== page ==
Print media is still full of delightful surprises, including a letter this weekend to syndicated advice columnist Amy Dickinson from an amateur actor who can't bear the ridicule of her children when they watch the movie she and her husband filmed with friends. It's sad, bizarre, and painfully ingenuous all at once.
It's been a rough week.
The advice dealt out by Amy Poehler in her Smart Girls at the Party Ask Amy series is meant for young girls, but this is a fact that we should all choose to ignore because Poehler's counsel can be useful to all of us, regardless of age. In the first episode of 2013, a girl named Caity writes in to ask how to take in…
Welcome to Boys' Minute, Will Arnett's new biweekly series meant to compliment wife Amy Poehler's Ask Amy. While Amy's videos are tender and heartfelt, Will's (thus far) are a little different. Either way, we'll take it.
Ask Amy is back with its second episode, this time with a young girl writing in for advice on what to do when life becomes overly stressful. As if we'd expect anything less at this point, Amy's answer is solid and considerate — she even evokes Anne Lamott's fantastic book on writing, Bird by Bird!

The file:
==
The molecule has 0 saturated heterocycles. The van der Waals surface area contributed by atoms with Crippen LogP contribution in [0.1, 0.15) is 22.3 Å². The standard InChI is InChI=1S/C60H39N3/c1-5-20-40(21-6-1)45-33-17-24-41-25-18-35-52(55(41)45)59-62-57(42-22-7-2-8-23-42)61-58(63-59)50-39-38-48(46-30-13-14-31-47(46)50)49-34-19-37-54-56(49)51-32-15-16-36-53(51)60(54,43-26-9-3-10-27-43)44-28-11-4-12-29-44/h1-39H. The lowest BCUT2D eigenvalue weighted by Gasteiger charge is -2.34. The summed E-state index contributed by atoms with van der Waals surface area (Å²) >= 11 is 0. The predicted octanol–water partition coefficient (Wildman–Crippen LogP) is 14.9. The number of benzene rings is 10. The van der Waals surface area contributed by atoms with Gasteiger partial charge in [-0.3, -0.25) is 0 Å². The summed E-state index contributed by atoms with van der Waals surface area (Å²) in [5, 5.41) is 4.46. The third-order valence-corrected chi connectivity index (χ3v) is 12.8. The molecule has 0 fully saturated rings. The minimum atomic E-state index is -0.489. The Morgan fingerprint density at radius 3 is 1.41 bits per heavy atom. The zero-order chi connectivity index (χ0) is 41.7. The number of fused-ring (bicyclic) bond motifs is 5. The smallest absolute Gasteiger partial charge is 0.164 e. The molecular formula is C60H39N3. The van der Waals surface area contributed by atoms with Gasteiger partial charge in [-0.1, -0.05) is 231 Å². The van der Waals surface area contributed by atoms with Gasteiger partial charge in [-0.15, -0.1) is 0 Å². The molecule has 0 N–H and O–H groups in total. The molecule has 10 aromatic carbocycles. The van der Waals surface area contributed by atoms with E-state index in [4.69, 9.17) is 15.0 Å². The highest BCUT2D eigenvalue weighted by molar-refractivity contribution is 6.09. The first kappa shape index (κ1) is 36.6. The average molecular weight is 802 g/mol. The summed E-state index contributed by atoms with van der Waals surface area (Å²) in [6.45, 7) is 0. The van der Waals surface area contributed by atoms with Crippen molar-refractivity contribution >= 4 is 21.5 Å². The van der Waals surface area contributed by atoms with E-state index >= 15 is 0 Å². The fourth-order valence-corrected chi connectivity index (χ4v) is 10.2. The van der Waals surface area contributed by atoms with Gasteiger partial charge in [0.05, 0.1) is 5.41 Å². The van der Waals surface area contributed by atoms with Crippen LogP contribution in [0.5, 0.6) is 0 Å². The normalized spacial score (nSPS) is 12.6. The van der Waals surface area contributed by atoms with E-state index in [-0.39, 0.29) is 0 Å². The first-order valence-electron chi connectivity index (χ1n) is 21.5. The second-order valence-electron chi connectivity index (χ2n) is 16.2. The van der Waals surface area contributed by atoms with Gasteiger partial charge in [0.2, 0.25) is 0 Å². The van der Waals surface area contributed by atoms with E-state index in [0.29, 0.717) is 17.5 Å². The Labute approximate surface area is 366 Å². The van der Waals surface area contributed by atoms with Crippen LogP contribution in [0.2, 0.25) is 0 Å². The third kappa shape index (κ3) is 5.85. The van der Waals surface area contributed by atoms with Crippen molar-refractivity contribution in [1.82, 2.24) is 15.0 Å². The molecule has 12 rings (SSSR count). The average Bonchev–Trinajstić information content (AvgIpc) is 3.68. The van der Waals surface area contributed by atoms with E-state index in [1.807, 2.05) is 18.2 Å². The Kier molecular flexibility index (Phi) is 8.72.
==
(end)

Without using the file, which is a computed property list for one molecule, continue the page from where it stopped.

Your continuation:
Those of us who have grown up in the digital age and who strive to live our lives minimizing our assholery abide by a single rule: unless there are dire, life-or-death circumstances or you were explicitly instructed to do so by the person who owns the email account, for the love of all that is holy, do not fucking…
In her latest column, advice columnist Amy Dickinson says she hopes a letter from one of her readers "will be posted on college bulletin boards everywhere." After reading Dickinson's advice for said reader, I sincerely hope this isn't the case.
Today someone writes into the Philadelphia Inquirer's advice column, "Ask Amy," to ask how to deal with her hostess's tasteless fat-free cooking. Amy says suck it up. We respectfully disagree.
We have a love-hate relationship with syndicated advice columns. As much as we love other people's problems, we hate their solutions! Here, Jezebel neglects her own issues to tackle the most pressing and poignant of everyone else's. You'll be so inspired, you won't know how to repay her. (Hint: Money.)